Between research and diplomacy
Professor Peter M. Haugan has long participated in high level work in the United Nations, building partnerships between science and diplomacy.
In the first week of June, Professor Peter M. Haugan from the Geophysical Institute at the University of Bergen (UiB) was an active participant at the Ocean Conference at UN Headquarters in New York. As the chair of the Intergovernmental Oceanographic Commission of UNESCO (IOC), he played a major role in putting science centre stage as part of the UN's Sustainable Development Goals (SDG).
In the last half of June, he attended the IOC's own annual gathering in Paris and was re-elected as the organisation's chair for a second two-year period.
“It was good for us to meet so soon after the Ocean Conference to ensure that the measures we had agreed with other actors are implemented,” says Haugan about his work as a science diplomat on behalf of the world's oceans.
Ocean science report presented
He is very satisfied after both the IOC sessions at the Ocean Conference in New York and the annual meeting in Paris.
“In New York we launched the world's first so-called Global Ocean Science Report, which provides an overview of the capacity and competence in ocean science around the world. We also launched a decade of ocean science for sustainable development, in which we aim to unite partners in the UN system, member countries, regional organisations and the private sector to contribute to the UN's sustainability goals,” says Haugan.
In Paris, there was a panel debate where the ocean science decade was developed further.
Increased interest in marine research
Over the past years, Haugan has noticed a rising interest for marine research among politicians, bureaucrats and the private sector.
“Not the least, we notice a rise in the use of research as the basis for decisions and management of international marine areas. There is an increased understanding that the measures implemented in some of the world's oceans, such as fisheries management, need to be implemented in all the world's oceans, and extended to other sectors of marine management,” says Haugan.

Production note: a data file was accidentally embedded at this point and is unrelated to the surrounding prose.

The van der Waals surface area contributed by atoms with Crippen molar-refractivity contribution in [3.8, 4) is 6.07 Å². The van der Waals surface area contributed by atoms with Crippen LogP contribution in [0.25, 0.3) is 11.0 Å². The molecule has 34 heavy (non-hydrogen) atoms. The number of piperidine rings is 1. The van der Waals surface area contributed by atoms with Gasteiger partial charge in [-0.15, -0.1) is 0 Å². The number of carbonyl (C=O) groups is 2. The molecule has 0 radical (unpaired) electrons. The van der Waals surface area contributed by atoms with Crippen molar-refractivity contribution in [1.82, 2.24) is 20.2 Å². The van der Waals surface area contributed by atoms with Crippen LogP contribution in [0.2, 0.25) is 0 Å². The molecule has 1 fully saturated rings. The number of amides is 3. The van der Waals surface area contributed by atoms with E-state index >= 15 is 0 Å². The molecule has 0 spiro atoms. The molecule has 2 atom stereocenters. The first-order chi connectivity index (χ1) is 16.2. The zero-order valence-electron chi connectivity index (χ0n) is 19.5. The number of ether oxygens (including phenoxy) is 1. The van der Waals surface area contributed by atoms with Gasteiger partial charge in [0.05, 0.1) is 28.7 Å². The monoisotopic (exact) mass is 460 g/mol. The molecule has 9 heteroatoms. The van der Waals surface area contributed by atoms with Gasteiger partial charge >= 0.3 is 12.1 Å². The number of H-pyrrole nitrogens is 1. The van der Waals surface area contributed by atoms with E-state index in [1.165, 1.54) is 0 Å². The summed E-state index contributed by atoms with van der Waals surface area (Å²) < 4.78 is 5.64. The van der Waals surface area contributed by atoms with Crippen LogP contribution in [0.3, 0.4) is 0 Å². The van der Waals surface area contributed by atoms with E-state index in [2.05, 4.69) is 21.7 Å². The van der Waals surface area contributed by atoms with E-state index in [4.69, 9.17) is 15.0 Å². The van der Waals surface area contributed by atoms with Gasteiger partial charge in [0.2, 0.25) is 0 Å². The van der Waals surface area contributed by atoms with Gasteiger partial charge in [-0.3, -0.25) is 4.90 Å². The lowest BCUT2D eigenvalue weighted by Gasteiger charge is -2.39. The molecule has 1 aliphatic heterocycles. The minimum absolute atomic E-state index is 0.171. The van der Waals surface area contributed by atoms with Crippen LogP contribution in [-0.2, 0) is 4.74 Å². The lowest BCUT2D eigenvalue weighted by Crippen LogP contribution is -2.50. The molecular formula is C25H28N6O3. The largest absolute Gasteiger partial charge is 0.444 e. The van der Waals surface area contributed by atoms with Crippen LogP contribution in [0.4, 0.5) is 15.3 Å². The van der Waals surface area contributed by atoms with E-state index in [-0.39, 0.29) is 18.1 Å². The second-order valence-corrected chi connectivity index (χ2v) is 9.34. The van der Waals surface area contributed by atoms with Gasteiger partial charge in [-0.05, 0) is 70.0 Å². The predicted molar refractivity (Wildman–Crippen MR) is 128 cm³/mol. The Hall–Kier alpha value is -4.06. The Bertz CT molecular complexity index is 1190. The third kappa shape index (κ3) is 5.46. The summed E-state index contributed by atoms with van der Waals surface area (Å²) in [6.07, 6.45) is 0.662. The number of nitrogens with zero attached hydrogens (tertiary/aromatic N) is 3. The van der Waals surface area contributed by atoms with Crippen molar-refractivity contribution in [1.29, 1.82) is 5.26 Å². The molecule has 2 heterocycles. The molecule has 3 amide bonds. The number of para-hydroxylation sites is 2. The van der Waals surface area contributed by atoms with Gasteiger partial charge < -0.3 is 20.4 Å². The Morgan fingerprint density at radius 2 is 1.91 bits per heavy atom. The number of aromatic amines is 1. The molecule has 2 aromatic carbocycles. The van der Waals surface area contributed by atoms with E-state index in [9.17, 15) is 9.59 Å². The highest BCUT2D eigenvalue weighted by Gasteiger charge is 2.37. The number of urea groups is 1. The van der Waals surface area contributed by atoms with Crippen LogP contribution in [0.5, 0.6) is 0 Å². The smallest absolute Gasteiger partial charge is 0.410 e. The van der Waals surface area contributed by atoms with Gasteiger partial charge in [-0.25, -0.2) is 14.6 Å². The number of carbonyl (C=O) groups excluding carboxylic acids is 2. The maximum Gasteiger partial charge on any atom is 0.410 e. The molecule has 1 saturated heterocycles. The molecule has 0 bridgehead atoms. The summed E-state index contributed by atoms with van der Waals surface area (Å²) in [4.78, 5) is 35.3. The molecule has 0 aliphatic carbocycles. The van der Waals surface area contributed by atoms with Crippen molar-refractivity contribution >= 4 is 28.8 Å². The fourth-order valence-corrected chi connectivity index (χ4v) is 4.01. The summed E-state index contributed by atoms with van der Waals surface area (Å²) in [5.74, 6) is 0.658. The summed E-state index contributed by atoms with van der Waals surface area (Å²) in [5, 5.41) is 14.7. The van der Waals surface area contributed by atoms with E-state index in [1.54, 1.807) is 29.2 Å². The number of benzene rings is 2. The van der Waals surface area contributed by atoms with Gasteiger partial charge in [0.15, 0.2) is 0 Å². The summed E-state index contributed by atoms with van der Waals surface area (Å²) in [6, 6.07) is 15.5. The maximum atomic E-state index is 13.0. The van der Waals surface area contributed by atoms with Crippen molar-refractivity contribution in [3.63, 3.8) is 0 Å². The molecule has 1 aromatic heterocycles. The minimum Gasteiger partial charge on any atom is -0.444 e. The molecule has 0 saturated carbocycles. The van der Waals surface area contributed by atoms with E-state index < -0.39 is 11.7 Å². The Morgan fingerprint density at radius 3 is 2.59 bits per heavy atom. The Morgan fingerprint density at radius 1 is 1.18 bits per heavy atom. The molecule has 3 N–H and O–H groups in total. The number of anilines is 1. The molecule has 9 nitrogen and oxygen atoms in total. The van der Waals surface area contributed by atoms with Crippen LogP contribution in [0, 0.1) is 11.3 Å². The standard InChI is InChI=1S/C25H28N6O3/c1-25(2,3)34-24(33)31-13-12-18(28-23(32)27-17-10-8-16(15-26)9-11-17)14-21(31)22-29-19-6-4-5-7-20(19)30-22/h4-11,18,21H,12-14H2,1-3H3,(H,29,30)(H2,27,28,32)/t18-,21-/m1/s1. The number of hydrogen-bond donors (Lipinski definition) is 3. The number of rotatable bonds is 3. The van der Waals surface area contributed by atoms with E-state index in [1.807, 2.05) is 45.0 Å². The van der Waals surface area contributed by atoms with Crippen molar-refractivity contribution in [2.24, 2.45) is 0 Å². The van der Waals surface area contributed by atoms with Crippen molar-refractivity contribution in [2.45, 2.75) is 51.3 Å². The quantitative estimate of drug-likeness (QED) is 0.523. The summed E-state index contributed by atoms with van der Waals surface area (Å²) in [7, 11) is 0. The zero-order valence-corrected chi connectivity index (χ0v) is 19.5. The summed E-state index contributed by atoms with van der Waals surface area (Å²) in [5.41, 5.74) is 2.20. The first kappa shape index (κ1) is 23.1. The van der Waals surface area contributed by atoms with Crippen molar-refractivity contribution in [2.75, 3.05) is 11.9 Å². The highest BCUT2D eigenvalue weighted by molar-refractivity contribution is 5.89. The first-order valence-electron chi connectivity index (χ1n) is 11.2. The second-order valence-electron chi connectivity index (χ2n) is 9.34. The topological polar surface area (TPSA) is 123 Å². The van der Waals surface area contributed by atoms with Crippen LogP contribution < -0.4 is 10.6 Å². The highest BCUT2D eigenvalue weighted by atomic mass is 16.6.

He believes that the final report from the Ocean Conference is a promising document, which provides opportunities – not the least for academia.
“The document includes a “call for action”, where a text has been negotiated about what the member states can do. In addition, there are the voluntary commitments, which a number of countries and other actors have undertaken to do,” says Haugan, “this is similar to the 2016 Paris climate accord, which is not so legally binding for the countries, but the implementation of measures will be registered in the years leading up to 2030. The Ocean Conference report focuses on marine issues, compares who does what and will provide better results than if everybody implements their own uncoordinated measures.”
The researcher as diplomat
Even after being re-elected for a second two-year term as head of the IOC, he is modest about his own impact, but hopes his science diplomacy is also beneficial for UiB.
“This provides me, and indirectly UiB, with an international network in marine research and a knowledge of what is happening around the world. This way we are informed about the global marine issues we as researchers are set to answer. So I hope it is useful for UiB to be represented in forums such as the IOC,” he says.
He believes that science diplomacy is of increasing importance in a globalised world.
“It is important that there is an academic voice in the forums where important decisions are made and that we can gain the trust of decision-makers so that science can play an increasing part in decisions that affect our societies.”
UiB must be visibly present
Haugan has just finished an eight-year spell as a member of the UiB University Board. Does he have any suggestions as to how the university better can employ science diplomacy in its overall strategic work?
“It requires that the university is visibly present. I am convinced that if UiB had not designated marine research and education as a priority area and placed the responsibility with a marine director and a marine dean, we would not have found our way to New York in the successful way we did. UiB needs to be actively involved if we want to contribute in solving sustainability goals and engage in other societal issues,” says Peter M. Haugan.
Norway supports the IOC's decade of ocean science and was present both in New York and Paris with a strong delegation. In Paris there was also a reception and a side-event hosted by Norway with contributions from the Ministry of Education and Research and the Ministry of Trade, Industry and Fisheries along with national partners, including the Research Council of Norway, the Institute of Marine Research and the National Institute of Nutrition and Seafood Research (NIFES) in addition to UiB.